# 3.7: The Microscopic Model for Reversible Change

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- Contributed by Paul Ellgen
- Retired Teach (Chemistry) at Oklahoma School of Science Mathematics

Now let us return to the closed (constant-\(N\)) system to develop another perspective on the dependence of its macroscopic thermodynamic properties on the molecular energy levels and their probabilities. We undertake to describe the system using volume and temperature as the independent variables. In thinking about the energy-level probabilities, we stipulate that any parameters that affect the state of the system remain constant. Specifically, we mean that any parameters that appear in the Schrödinger equation remain constant. For example, the energy levels of a particle in a box depend on the mass of the particle and the length of the box. Any such parameter is called an ** exogenous** variable. If we change an exogenous variable (say the length of the box) by a small amount, all of the energy levels change by a small amount, and all of the probabilities change by a small amount. The energy levels and their probabilities are smooth functions of the exogenous variable. If \(\xi\) is the exogenous variable, we have

\[P_i=P\left(\epsilon_i\right)=g_i\rho \left(\epsilon_i\left(\xi \right)\right)\]

A change in the exogenous variable corresponds to a reversible macroscopic process.

For a particle in a box, the successive \({\psi }_i\) are functions that depend on the quantum number, \(i\), and the length of the box, \(\ell\). When we change the length of the box, the wavefunction and its associated energy both change. Both are continuous functions of the length of the box. The energy is

\[\epsilon_i=\frac{i^2h^2}{8m{\ell }^2}\]

Changing the length of the box is analogous to changing the volume of a system. A reversible volume change entails work. We see that changing the length of the box does work on the particle-in-a-box, just as changing the volume of a three-dimensional system does work on the system.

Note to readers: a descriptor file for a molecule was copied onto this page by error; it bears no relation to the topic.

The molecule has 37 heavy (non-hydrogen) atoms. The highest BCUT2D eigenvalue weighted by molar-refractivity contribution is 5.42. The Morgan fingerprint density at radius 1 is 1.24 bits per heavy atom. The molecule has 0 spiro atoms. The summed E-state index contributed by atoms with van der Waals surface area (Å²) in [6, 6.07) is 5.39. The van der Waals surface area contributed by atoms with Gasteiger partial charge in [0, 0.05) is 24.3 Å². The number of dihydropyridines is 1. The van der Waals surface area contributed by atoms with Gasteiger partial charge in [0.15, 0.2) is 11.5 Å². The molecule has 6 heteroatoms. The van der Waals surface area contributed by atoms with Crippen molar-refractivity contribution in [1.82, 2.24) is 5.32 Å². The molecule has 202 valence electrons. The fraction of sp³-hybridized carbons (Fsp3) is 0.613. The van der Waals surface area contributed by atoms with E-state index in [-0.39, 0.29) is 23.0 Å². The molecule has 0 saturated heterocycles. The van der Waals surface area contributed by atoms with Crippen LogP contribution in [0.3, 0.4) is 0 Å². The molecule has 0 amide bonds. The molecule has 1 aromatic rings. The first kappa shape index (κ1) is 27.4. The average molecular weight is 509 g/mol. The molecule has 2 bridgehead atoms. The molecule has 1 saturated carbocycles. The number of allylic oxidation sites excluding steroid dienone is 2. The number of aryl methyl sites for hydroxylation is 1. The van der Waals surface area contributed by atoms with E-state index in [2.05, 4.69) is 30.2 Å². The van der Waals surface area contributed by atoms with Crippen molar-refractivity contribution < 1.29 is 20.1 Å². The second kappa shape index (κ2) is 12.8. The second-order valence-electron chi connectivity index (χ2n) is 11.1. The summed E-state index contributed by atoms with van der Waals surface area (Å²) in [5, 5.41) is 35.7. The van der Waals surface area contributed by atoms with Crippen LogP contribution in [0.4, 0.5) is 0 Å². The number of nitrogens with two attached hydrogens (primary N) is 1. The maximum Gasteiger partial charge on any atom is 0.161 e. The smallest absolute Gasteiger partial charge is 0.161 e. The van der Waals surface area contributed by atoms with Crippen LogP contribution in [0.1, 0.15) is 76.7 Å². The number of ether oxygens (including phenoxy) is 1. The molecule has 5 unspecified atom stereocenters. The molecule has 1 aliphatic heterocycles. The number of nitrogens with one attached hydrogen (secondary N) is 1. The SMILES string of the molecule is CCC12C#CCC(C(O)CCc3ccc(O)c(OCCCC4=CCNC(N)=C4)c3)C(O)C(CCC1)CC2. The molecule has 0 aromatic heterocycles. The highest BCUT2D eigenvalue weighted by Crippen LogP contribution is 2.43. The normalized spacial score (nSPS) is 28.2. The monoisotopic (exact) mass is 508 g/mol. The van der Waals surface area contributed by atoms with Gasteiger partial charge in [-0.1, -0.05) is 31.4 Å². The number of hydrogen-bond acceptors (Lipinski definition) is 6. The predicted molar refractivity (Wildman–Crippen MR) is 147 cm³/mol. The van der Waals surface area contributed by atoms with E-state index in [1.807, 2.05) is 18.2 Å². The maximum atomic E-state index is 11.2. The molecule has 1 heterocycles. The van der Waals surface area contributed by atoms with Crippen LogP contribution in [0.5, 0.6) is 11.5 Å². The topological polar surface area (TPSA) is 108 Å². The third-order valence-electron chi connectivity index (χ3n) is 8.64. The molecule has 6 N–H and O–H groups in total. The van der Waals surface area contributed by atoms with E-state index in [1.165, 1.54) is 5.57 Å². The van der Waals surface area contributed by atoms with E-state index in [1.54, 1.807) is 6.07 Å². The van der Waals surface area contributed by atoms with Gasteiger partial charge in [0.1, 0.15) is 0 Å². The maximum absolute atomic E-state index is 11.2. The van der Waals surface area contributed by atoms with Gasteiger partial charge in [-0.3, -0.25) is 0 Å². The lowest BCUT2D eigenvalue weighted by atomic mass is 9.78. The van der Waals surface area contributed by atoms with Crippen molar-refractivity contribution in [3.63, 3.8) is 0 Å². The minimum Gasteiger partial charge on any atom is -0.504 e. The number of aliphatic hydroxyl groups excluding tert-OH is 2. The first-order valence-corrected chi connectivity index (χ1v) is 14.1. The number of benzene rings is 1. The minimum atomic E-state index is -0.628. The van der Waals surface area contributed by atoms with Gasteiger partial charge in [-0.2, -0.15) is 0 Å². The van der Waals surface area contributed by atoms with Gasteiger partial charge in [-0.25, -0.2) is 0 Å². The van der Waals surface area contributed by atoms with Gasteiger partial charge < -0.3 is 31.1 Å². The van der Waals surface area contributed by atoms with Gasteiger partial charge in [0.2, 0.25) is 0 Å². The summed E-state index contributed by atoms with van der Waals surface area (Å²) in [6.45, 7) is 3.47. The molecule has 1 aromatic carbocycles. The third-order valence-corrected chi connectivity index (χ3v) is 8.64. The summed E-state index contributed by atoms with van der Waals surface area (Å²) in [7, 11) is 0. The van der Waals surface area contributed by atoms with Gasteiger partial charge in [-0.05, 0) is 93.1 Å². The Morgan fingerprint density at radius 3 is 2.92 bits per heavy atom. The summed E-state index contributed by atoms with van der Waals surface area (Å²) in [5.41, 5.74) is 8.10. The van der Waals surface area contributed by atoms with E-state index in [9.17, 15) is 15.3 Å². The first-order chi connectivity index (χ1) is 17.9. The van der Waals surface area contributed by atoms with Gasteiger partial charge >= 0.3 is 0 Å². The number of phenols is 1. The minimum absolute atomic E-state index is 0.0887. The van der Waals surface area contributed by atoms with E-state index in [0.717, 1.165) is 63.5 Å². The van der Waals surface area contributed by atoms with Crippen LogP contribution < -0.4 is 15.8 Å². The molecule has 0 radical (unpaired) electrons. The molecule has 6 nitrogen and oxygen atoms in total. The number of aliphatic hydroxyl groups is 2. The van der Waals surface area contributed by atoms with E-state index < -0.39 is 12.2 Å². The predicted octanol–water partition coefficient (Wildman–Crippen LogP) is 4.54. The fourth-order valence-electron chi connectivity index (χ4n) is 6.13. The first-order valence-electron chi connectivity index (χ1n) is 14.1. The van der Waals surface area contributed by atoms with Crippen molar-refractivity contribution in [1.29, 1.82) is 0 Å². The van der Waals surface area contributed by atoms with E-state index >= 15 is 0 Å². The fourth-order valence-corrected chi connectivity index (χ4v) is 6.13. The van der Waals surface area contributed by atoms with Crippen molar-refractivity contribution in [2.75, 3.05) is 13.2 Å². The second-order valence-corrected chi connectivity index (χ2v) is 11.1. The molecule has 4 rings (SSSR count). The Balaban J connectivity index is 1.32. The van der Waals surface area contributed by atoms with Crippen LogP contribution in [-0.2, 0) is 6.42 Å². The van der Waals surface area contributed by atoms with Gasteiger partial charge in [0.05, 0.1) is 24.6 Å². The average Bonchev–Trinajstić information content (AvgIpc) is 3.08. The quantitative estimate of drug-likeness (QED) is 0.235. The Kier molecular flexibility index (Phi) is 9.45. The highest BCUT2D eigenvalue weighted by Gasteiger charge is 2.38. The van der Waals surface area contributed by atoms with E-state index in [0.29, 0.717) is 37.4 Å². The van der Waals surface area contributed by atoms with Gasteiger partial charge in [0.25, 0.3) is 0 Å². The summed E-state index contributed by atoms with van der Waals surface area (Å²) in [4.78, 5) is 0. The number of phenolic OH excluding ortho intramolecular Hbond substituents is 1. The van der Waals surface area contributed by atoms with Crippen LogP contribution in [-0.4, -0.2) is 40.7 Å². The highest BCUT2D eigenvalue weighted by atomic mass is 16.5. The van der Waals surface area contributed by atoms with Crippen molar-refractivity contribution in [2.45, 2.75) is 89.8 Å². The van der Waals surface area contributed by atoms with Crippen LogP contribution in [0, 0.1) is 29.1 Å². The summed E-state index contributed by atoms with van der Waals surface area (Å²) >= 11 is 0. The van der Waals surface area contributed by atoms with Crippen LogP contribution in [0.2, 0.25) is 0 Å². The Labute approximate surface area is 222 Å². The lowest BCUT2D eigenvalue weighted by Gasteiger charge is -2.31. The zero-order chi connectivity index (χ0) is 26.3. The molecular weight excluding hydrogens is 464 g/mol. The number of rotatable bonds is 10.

Temperature plays a central role in the description of equilibrium from the macroscopic perspective. We can see that temperature enters the description of equilibrium from the microscopic perspective through its effect on the probability factors. When we increase the temperature of a system, its energy increases. The average energy of its molecules increases. The probability of an energy level must depend on temperature. Evidently, the probabilities of energy levels that are higher than the original average energy increase when the temperature increases. The probabilities of energy levels that are lower than the original average energy decrease when the temperature increases. The effects of heat and work on the energy levels and their equilibrium populations are diagrammed in Figure \(\PageIndex{1}\).

If our theory is to be useful, the energy we measure for a macroscopic system must be indistinguishably close to the expected value of the system energy as calculated from our microscopic model:

\[E_{\mathrm{experiment}}\approx \left\langle E\right\rangle =N\left\langle \epsilon \right\rangle =N\sum^{\infty }_{i=1}{P_i\epsilon_i}\]

We can use this equation to relate the probabilities, \(P_i\), to other thermodynamic functions. Dropping the distinction between the experimental and expected energies, and assuming that the \(\epsilon_i\) and the \(P_i\) are continuous variables, we find the total differential

\[dE=N\sum^{\infty }_{i=1}{\epsilon_idP_i}+N\sum^{\infty }_{i=1}{{P_id\epsilon }_i}\]

This equation is important because it describes a reversible macroscopic process in terms of the microscopic variables \(\epsilon_i\) and \(P_i\).

Let us consider the first term. Since \(N\) is a constant, we have from \(N^{\textrm{⦁}}_i=P_iN\) that \(dN^{\textrm{⦁}}_i=NdP_i\). Substituting, we have

\[\left(dE\right)_{\epsilon_i}=N\sum^{\infty }_{i=1}{\epsilon_idP_i}=\sum^{\infty }_{i=1}{\epsilon_i}dN^{\textrm{⦁}}_i\]

This asserts that the energy of the system changes if we redistribute the molecules among the various energy levels. If the redistribution takes molecules out of lower energy levels and puts them into higher energy levels, the energy of the system increases. This is our statistical-mechanical picture of the shift in the equilibrium position that occurs when we heat a system of independent molecules; the allocation of molecules among the available energy levels shifts to put more molecules in higher energy levels and fewer in lower ones. This corresponds to an increase in the temperature of the macroscopic system.

In terms of the macroscopic system, the first term represents an increment of heat added to the system in a reversible process; that is,

\[dq^{rev}=N\sum^{\infty }_{i=1}{\epsilon_idP_i}\]